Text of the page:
I agree with everything above, but in addition to that there is an elephant in the room - DSO application will most certainly require using DSP tiles, and they are some of the most non-portable even across different FPGA families of a single vendor, much less so between vendors.
:-// What do you mean?
I wrote a complete image scaler and video processor in system Verilog in Altera's Quartus 3 years ago.  All math was written out as simple adds, multiplies, divides in Verilog.  I did not use any DSP tiles, yet, once compiled, Quartus placed all the arithmetic into the DSP blocks all on it's own.

The DSP block in the Xilinx Spartan 3E/3A/3AN and Spartan 6 is quite clever, as it can be configured to do MAC, various clear/set, with programmable pipeline stages and etc etc. It has an opcode input that can be used to configure it on-the-fly on a per-clock basis. We used it to build a dual-slope integrator.

The problem was that ISE wasn't clever enough, and it would use the DSP block for the multiplier only. In order to have it do what we wanted, we had to instantiate the block and write a state machine that controlled the opcode and kept track of the data as it moved through the pipeline. Annoying and non-portable? Yes. Did it work? Yes. Whatever. The product shipped and I didn't particularly care that it was "inelegant."

Yes, keeping track of those damn pipeline stages and where and when data is valid.  Even in Quartus, it is a hand full.  However, since I also created my own full multiport read and write intelligent cache DDR2 DRam controller, the trick I performed, whenever reading, writing, or math anywhere else, and I done a lot of on the fly video processing, I have 2 thing included in every verilog function I have created to date:

1.  Enable input and enable output, where the enable is a DFF with the same pipe size as the function allowing the data flow to go on and off at any point, with an embedded parameter size configuration control.
2.  A wide width of DFF in and out destination address bits.  Basically the same as the enable in to out, but, with a n-number of address data bits.  So, if I read from my ram controller or process color in my color enhancement processor, I also provide a destination address input with the enable input, which all follows the delay pipe through the verilog function, and, at the output, the in sync enable out, with destination address out and the function's generated data all come in parallel.  Whichever number of bits I set for these in the parameters, or if I just don't wire the port, it is no problem as the veriolog compiler will only include the wired assets when building the firmware not wasting time and space on anything unwired.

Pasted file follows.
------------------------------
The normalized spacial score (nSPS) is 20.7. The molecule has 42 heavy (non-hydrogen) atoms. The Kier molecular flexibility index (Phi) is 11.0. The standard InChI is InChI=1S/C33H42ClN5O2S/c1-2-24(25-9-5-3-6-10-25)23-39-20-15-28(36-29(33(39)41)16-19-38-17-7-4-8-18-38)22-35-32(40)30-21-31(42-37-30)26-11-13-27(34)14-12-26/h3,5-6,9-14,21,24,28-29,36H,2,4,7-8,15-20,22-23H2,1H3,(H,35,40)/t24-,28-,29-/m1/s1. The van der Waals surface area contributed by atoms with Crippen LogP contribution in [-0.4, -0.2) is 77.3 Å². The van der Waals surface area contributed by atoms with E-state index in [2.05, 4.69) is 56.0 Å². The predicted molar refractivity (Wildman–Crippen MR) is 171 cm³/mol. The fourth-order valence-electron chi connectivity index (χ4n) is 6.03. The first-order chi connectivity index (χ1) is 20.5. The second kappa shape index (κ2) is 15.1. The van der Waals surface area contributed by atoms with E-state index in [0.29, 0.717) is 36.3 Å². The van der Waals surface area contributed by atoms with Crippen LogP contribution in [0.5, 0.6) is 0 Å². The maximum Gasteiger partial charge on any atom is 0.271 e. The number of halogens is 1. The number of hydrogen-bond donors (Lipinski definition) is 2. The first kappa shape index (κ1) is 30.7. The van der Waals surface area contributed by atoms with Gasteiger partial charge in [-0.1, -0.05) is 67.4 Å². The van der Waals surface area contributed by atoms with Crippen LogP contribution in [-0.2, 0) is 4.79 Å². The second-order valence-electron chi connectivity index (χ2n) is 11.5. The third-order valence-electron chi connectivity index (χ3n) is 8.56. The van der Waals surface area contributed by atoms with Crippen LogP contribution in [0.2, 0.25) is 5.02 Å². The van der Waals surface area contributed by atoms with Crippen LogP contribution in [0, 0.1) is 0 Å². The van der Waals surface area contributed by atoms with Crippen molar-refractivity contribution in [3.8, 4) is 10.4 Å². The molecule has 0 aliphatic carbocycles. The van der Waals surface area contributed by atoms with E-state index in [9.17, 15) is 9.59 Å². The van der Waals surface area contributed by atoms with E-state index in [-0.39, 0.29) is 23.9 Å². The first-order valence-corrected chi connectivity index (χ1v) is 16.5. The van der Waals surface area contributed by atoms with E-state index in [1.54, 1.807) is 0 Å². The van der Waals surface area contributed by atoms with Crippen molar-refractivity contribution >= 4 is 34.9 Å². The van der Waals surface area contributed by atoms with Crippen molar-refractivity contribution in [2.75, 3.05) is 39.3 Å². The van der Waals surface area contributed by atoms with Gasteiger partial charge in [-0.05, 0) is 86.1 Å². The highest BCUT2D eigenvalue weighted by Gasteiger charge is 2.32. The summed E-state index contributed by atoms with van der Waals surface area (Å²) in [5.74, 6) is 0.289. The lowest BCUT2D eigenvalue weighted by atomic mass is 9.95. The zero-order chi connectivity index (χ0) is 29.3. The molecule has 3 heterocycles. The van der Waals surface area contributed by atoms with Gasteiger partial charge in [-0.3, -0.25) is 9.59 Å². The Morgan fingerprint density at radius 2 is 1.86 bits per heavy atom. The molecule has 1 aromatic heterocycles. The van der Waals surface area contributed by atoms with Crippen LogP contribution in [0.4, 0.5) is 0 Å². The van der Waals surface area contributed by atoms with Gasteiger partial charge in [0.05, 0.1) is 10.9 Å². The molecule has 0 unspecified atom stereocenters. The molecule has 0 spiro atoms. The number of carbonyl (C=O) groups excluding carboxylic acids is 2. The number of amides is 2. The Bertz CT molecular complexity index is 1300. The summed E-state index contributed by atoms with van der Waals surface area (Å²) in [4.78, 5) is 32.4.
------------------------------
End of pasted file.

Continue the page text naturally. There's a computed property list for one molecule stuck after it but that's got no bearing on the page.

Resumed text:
* the address may also be any parallel unprocessed data which may need to be kept in parallel with the verilog function's processed data output.

Following this convention design practice for every function I make has exponentially increased my ability to change pipe-line lengths on the fly for any function at will when needed for optimization with 0 debugging effort or any additional external fixes.  If I were to instruct someone in the art of doing designs which will need variable sized pipelines, this would be the first thing I would teach.
« Last Edit: August 05, 2018, 03:20:48 am by BrianHG »
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Offline rhb

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Re: FPGAs with embedded ARM cores, who makes them?
« Reply #72 on: August 05, 2018, 04:53:29 am »
I'd very much like to learn more.  You can buy a 2.6/5.2 GSa/S 14 bit ADC eval board  from AD for $1900 or a 2/4 GSa/S for $1200  so one of my goals is to make what I write accommodate variable widths so that a person could assemble a bespoke instrument as a one-off using connectorized modules and eval boards..  Not sure it's possible, but it would be really useful if I can figure out how to build a framework that could do that.

I'm sure it will not be easy, but this is  a 12-18 month project.  There's no hope of work in the oil patch at current prices, so I might as well give something else a serious effort.  Whatever the outcome, I'm sure I'll learn a lot.
 

Offline BrianHG

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Re: FPGAs with embedded ARM cores, who makes them?
« Reply #73 on: August 05, 2018, 05:03:59 am »
I'd very much like to learn more.  You can buy a 2.6/5.2 GSa/S 14 bit ADC eval board  from AD for $1900 or a 2/4 GSa/S for $1200  so one of my goals is to make what I write accommodate variable widths so that a person could assemble a bespoke instrument as a one-off using connectorized modules and eval boards..  Not sure it's possible, but it would be really useful if I can figure out how to build a framework that could do that.